FORT DRUM, NY — A recent sidewalk renovation project at LeRay Mansion unearthed some new artifacts for the Fort Drum Cultural Resources staff historical archives.
Heather Wagner, Cultural Resources education and outreach coordinator, said that community members can get a first look at them during the Fall History Tour on Sept. 28.
“We’re going to highlight some archaeology on this tour that has been done at LeRay Mansion, and part of that is what we’re calling the ‘What’s Under the Walk’ exhibit,” she said. “We literally only dug about four inches into the ground to put the new sidewalk in, and we were able to find some really cool things that we had never found on the mansion grounds before – and we’ve done quite a bit of archaeology on these grounds.”
Wagner said that among the discoveries were pieces of dishware belonging to the LeRay de Chaumont family.
“We didn’t expect to find that,” she said. “We previously only had one tiny fragment of Therese’s 50 place settings that she brought with her from France, and that was after years of excavations at the mansion,” she said.
She said that they were able to match fragments of a baby bunting plate from the early 1900s with one they found at an antique store.
“It’s heavier than a normal dish, but this is what they would have fed babies from,” Wagner said. “We found enough pieces of that to glue together and start forming the plate.”
Wagner said that finding artifacts like that tells a larger story of the families who had lived in the mansion.
“It was kind of fun for us to find this evidence that children were raised in the mansion,” she said. “It really tells the story of lives really well lived – from these beautiful plates.”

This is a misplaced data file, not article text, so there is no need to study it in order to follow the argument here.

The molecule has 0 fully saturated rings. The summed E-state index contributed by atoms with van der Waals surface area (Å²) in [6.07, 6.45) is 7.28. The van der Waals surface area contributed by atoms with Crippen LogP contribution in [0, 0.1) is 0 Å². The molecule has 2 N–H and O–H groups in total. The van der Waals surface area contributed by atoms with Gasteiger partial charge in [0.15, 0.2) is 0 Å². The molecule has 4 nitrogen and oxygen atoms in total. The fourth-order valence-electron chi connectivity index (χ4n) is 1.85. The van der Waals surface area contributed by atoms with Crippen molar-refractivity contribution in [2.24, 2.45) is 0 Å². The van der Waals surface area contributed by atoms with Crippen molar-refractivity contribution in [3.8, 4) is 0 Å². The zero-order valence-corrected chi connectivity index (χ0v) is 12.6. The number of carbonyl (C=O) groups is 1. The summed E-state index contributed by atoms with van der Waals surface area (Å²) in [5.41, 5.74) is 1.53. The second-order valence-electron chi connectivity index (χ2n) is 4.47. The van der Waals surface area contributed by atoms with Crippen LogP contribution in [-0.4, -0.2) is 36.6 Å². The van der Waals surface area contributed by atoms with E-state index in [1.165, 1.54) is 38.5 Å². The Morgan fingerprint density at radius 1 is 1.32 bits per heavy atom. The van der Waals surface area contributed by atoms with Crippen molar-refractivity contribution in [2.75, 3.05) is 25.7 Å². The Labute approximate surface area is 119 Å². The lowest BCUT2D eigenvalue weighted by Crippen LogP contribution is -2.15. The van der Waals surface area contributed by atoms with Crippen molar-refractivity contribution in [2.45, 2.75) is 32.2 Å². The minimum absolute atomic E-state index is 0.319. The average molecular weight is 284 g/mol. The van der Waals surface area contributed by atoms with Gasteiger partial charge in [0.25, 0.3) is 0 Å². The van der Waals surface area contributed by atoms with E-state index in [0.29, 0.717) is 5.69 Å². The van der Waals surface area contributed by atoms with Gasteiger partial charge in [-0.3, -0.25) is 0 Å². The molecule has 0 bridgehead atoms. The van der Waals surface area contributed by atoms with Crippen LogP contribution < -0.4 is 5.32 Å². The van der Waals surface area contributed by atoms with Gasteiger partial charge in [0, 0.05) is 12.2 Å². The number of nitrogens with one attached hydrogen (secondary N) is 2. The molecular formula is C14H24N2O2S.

They also were able to add to LeRay’s French red wine bottle collection, in addition to finding parts of a pocket watch and pendant.
“What I think is most interesting is that in this little section of new sidewalk, we have about 200 years of history represented,” Wagner said. “We even found a military pin from the late 1960s – probably when there was an officer’s club at the mansion.”
The items that the Fort Drum archaeologists recovered from the ground will augment their artifact collections, some of which also will be presented at the tour.
“It was pretty shocking for us to find these things because we thought that area was already pretty well disturbed,” she said. “We expected maybe to find a few pieces of glass and some nails, because you could find that almost anywhere you dig on the mansion, or anyplace with an older home.”
Wagner said that the Cultural Resources staff enjoys providing tours to community members because of the historic district’s significance to the North Country community.
“The mansion constantly evolves and changes the more we learn about it,” she said. “It’s not just historic, it’s an important part of our community. I love reaching out to our local community members who maybe only have seen the mansion as a child, or only heard about it, but never got to go inside.”
“Now we’re not only giving people a glimpse inside the mansion, but a glimpse of what is underneath the grounds too,” Wagner added.
Attendees also will visit the 10th Mountain Division and Fort Drum Museum, followed by a self-guided tour of the monuments at Memorial Park. The first tour will begin at 9 a.m., and the second will start at 1 p.m., with each expected to last three hours.
Tour registration ends Sept. 20, and seating is limited. To register, email firstname.lastname@example.org or call (315) 772-5463.